Cybersecurity defenders need to adapt and adjust their techniques as technology advances and systems become more complex. Machine learning and artificial intelligence have been increasingly utilized in the field of cybersecurity, leading to significant advancements in various domains. For example, ML algorithms have been integrated into email security gateways since the early 2010s.
Developing autonomous defense strategies and action recommendations for real-world scenarios can be challenging. Defending cyber systems requires considering the dynamic interactions between attackers and defenders, as well as uncertainty in the system state. Additionally, defenders often face resource limitations, such as cost and time constraints. Though AI can help, creating a system capable of proactive defense is still an ideal goal.
To address this challenge, researchers from the Pacific Northwest National Laboratory (PNNL) have developed an AI system based on deep reinforcement learning (DRL) to respond to attackers in a simulated environment. This AI system can prevent 95% of cyberattacks from escalating. The researchers created a custom simulation environment to mimic a multi-stage conflict between attackers and defenders within a network. They trained four DRL neural networks using reinforcement learning principles to maximize rewards based on avoiding compromises and reducing network disruptions. This work has been well-received and was presented at the Association for the Advancement of Artificial Intelligence.
The researchers’ primary goal was to demonstrate the possibility of training a DRL architecture in a meaningful way before exploring more complex structures. They first created an abstract simulation environment using the Open AI Gym toolkit. Then, they developed attacker entities with varying skill and persistence levels based on a subset of approaches and tactics from the MITRE ATT&CK framework. The attackers’ objective is to progress through the different stages of an attack chain, from initial access to impact and exfiltration.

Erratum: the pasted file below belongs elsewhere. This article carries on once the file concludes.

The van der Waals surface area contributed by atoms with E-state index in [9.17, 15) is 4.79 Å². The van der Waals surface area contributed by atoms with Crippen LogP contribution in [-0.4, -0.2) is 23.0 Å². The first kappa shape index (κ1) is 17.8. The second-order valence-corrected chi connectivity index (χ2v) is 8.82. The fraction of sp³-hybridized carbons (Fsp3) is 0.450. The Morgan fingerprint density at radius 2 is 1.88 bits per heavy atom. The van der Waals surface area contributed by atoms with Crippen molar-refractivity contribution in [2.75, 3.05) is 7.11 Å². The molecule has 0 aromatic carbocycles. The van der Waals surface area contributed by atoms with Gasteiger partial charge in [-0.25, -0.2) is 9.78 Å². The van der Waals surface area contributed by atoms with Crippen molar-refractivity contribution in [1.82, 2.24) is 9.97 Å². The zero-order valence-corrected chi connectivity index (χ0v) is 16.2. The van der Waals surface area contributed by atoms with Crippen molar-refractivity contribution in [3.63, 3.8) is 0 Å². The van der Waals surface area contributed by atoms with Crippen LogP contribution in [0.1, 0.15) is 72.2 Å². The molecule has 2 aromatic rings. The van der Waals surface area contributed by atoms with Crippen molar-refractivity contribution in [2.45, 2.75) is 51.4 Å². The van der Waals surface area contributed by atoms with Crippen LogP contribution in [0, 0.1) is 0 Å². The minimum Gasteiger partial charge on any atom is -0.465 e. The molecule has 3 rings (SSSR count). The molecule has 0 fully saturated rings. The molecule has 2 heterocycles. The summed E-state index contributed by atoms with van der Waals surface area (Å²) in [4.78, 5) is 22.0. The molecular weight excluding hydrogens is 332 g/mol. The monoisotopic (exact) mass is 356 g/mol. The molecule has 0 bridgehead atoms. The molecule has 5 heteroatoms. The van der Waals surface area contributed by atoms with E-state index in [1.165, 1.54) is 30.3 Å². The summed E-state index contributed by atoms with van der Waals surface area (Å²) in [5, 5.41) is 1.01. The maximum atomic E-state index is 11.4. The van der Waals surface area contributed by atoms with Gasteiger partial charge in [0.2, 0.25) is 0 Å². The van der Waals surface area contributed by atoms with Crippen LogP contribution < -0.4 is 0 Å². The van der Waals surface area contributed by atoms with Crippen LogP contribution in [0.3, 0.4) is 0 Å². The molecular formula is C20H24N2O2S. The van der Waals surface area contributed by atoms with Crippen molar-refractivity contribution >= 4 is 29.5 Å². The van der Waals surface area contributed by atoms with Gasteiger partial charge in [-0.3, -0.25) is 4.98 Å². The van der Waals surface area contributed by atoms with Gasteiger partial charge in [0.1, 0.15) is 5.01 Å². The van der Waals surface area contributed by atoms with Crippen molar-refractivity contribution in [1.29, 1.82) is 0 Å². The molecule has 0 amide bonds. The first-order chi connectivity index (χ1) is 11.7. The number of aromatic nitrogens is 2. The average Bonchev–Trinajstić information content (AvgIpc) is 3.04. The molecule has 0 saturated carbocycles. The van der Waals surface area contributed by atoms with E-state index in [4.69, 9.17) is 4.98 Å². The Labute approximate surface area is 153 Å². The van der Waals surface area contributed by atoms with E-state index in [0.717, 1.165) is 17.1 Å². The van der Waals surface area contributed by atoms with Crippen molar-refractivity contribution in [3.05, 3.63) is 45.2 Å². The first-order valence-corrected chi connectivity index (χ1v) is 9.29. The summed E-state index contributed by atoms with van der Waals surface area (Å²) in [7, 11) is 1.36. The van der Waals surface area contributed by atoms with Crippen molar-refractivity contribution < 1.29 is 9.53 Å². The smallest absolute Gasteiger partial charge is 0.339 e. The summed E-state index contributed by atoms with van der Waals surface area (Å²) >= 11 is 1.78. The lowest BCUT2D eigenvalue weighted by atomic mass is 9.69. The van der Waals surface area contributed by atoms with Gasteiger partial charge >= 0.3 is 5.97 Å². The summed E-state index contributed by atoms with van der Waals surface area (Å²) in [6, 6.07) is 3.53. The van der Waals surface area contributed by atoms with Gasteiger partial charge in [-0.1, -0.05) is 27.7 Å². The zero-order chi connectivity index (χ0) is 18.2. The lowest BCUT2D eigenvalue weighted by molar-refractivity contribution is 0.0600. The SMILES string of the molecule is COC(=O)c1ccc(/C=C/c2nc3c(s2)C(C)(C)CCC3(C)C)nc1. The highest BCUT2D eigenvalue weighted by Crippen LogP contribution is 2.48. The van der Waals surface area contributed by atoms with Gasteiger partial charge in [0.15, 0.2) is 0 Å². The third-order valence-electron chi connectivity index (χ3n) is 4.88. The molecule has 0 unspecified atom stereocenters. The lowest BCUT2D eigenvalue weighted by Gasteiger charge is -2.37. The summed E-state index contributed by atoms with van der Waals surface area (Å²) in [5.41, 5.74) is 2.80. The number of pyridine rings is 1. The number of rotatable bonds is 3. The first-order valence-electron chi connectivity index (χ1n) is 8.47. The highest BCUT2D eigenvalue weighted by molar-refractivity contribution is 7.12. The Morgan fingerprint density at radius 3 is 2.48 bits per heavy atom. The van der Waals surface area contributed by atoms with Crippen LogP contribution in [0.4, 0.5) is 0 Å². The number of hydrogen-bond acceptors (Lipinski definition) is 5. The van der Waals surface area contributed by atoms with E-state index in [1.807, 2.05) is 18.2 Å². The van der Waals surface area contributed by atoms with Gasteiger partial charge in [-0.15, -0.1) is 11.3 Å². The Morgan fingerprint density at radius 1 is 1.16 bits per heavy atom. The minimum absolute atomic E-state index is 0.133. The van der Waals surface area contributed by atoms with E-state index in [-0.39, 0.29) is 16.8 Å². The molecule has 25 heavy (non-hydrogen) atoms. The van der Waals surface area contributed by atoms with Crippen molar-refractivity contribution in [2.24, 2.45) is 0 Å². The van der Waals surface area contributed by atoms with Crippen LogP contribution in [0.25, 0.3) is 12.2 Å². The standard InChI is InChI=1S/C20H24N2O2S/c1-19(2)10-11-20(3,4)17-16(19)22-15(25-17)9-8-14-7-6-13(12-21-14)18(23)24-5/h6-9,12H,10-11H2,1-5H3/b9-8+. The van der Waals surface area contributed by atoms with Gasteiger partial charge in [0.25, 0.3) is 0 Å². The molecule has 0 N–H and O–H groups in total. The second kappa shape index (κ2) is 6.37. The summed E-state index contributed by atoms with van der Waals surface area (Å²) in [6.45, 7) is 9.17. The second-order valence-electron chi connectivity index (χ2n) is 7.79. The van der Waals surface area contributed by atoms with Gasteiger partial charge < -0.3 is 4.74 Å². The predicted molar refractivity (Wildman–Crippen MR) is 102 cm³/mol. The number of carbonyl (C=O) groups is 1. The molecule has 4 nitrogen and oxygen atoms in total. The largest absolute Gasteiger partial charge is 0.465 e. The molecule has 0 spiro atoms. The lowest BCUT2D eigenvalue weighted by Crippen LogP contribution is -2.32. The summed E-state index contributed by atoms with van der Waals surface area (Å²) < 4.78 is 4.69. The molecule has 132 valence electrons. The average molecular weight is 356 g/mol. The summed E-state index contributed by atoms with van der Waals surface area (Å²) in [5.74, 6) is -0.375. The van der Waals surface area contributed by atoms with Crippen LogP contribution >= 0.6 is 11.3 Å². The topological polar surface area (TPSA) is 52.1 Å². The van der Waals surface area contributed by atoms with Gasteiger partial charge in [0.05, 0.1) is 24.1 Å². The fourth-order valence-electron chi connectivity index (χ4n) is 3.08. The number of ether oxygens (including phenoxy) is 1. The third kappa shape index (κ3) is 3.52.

It’s important to note that the researchers did not aim to develop a model that blocks attacks before they occur. Instead, they assumed that the system has already been compromised and focused on using reinforcement learning to train the neural networks. Deep reinforcement learning efficiently utilizes the vast search space and imitates certain aspects of human behavior.
The researchers’ efforts successfully demonstrated that AI systems can be trained in a simulated attack environment to provide real-time defensive reactions to attacks. They conducted rigorous experiments to assess the performance of four model-free DRL algorithms against multi-stage attack sequences. The results showed that DRL algorithms can be trained to defend against attacks with varying skill and persistence levels in simulated environments.
To learn more about this research, you can read the paper and reference article. Credit for this research goes to the researchers involved in the project. Don’t forget to join our ML SubReddit, Discord Channel, and subscribe to our Email Newsletter for the latest AI research news, cool projects, and more.